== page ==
Members of Parliament are to be given an extended 24-day Christmas break until January 11, Downing Street has confirmed.
he House of Commons had been expected to sit from next Tuesday after an 18-day recess for Christmas and New Year.
Instead, MPs are set to be given another week off, meaning that the break will now stretch to 24 days.
MPs’ delayed return is in recognition of the fact that many parliamentary staff were forced to work through the festive period because of yesterday’s recall to ratify Prime Minister Boris Johnson’s Brexit trade deal.
It marked the first time MPs and peers were recalled over Christmas break 1998.
The delayed return is said to have been requested by Commons Speaker Sir Lindsay Hoyle as parliamentary authorities try to halt the spread of coronavirus.
The House of Lords is still expected to return on January 5.
MPs are permitted to travel to Westminster despite London currently being under Tier 4 coronavirus restrictions, which require residents to stay home and work remotely if possible amid soaring levels of Covid-19.
Many of them chose to take advantage of arrangements to participate in yesterday’s debate and vote via video-link.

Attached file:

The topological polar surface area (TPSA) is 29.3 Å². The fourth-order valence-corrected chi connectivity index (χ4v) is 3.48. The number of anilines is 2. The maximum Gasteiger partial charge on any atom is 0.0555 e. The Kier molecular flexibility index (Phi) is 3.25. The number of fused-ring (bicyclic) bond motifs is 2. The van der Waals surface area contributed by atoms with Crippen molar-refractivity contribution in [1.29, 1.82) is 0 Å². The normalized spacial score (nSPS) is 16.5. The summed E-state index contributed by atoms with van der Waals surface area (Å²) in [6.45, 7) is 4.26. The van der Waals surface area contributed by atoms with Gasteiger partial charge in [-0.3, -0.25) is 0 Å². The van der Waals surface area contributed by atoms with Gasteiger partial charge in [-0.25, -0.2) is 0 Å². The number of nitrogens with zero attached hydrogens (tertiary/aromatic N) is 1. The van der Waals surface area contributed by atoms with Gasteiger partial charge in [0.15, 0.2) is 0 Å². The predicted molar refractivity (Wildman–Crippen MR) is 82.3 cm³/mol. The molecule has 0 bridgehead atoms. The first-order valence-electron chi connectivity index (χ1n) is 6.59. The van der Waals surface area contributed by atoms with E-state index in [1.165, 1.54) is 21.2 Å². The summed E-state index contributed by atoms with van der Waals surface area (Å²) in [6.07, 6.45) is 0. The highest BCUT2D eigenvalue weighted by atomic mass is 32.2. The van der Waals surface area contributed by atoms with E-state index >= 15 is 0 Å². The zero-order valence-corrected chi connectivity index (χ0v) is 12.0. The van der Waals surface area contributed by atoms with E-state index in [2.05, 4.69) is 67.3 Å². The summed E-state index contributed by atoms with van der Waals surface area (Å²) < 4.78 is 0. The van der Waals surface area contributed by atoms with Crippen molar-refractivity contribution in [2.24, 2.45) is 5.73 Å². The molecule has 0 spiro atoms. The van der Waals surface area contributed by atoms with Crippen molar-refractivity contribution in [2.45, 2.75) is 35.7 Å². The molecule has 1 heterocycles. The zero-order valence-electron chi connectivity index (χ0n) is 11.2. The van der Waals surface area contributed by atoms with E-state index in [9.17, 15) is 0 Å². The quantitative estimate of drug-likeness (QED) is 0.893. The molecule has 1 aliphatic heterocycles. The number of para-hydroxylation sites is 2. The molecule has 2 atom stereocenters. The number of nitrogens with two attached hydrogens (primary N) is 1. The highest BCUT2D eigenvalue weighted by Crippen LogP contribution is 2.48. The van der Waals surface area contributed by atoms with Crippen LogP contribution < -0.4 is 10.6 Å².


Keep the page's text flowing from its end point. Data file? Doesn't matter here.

DUP Westminster leader Sir Jeffrey Donaldson said that when the advice is only essential travel and work from home when you can, MPs should set an example.
The Lagan Valley MP said: “We recognise that with London in Tier 4 lockdown and Northern Ireland in its own lockdown that there is a high risk in travelling back and forward to London.
“That’s why we have operated as a rota system in recent weeks, where a couple of our MPs go over and act as a proxy for the others and are able to vote on their behalf, as we did today in the debate on the EU trade bill.
“It’s true that we want people to be able to return to work where they can, but the advice remains to work from home if you can during the lockdown period. Parliament will resume in mid-January and many MPs will continue to work in their constituencies for the next week or so, so it’s not as if they’re doing nothing.”
But Alliance North Down MP Stephen Farry believes there’s no justification for extending recess.
“There are some crucial issues that require more immediate parliamentary scrutiny and the technology exists to facilitate remote working,” Mr Farry said.
“I am supporting efforts to defeat the Government’s plans.”
The SDLP declined to comment on behalf of its MPs Colum Eastwood and Claire Hanna.
Sinn Fein has seven MPs but the party does not sit in Westminster due to its long-standing policy of abstentionism.